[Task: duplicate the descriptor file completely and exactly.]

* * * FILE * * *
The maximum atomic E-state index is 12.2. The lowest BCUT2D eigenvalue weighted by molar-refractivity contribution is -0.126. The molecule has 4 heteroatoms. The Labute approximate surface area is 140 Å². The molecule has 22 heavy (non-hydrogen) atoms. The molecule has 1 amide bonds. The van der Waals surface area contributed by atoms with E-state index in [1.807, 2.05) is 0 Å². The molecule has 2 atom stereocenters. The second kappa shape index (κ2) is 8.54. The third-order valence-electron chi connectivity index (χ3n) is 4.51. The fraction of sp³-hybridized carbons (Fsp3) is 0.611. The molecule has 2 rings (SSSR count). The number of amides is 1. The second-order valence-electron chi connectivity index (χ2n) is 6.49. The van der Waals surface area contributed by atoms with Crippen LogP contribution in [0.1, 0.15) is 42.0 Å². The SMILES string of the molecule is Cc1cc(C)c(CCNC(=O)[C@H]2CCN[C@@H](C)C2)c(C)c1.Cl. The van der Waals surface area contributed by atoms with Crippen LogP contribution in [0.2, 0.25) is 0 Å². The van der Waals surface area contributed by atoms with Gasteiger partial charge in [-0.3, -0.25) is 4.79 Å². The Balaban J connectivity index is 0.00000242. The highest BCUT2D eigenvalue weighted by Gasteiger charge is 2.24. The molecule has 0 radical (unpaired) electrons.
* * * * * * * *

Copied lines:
The maximum atomic E-state index is 12.2. The lowest BCUT2D eigenvalue weighted by molar-refractivity contribution is -0.126. The molecule has 4 heteroatoms. The Labute approximate surface area is 140 Å². The molecule has 22 heavy (non-hydrogen) atoms. The molecule has 1 amide bonds. The van der Waals surface area contributed by atoms with E-state index in [1.807, 2.05) is 0 Å². The molecule has 2 atom stereocenters. The second kappa shape index (κ2) is 8.54. The third-order valence-electron chi connectivity index (χ3n) is 4.51. The fraction of sp³-hybridized carbons (Fsp3) is 0.611. The molecule has 2 rings (SSSR count). The number of amides is 1. The second-order valence-electron chi connectivity index (χ2n) is 6.49. The van der Waals surface area contributed by atoms with Crippen LogP contribution in [0.1, 0.15) is 42.0 Å². The SMILES string of the molecule is Cc1cc(C)c(CCNC(=O)[C@H]2CCN[C@@H](C)C2)c(C)c1.Cl. The van der Waals surface area contributed by atoms with Crippen LogP contribution in [0.2, 0.25) is 0 Å². The van der Waals surface area contributed by atoms with Gasteiger partial charge in [-0.3, -0.25) is 4.79 Å². The Balaban J connectivity index is 0.00000242. The highest BCUT2D eigenvalue weighted by Gasteiger charge is 2.24. The molecule has 0 radical (unpaired) electrons.